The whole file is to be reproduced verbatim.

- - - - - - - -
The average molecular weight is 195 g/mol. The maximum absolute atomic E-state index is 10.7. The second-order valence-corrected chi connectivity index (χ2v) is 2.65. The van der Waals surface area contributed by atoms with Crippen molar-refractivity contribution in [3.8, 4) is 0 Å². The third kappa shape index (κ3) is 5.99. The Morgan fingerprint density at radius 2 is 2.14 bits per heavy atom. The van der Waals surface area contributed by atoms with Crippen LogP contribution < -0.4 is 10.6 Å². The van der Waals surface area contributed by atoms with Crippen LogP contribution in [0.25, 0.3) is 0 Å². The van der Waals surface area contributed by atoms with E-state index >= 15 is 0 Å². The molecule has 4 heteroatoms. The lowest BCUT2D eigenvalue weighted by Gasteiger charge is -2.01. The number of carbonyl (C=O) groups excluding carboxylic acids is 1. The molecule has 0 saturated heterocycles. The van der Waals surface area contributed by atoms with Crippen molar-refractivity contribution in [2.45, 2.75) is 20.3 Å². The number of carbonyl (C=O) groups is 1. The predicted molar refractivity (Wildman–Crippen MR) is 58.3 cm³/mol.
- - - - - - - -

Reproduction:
The average molecular weight is 195 g/mol. The maximum absolute atomic E-state index is 10.7. The second-order valence-corrected chi connectivity index (χ2v) is 2.65. The van der Waals surface area contributed by atoms with Crippen molar-refractivity contribution in [3.8, 4) is 0 Å². The third kappa shape index (κ3) is 5.99. The Morgan fingerprint density at radius 2 is 2.14 bits per heavy atom. The van der Waals surface area contributed by atoms with Crippen LogP contribution < -0.4 is 10.6 Å². The van der Waals surface area contributed by atoms with Crippen LogP contribution in [0.25, 0.3) is 0 Å². The van der Waals surface area contributed by atoms with E-state index >= 15 is 0 Å². The molecule has 4 heteroatoms. The lowest BCUT2D eigenvalue weighted by Gasteiger charge is -2.01. The number of carbonyl (C=O) groups excluding carboxylic acids is 1. The molecule has 0 saturated heterocycles. The van der Waals surface area contributed by atoms with Crippen molar-refractivity contribution in [2.45, 2.75) is 20.3 Å². The number of carbonyl (C=O) groups is 1. The predicted molar refractivity (Wildman–Crippen MR) is 58.3 cm³/mol.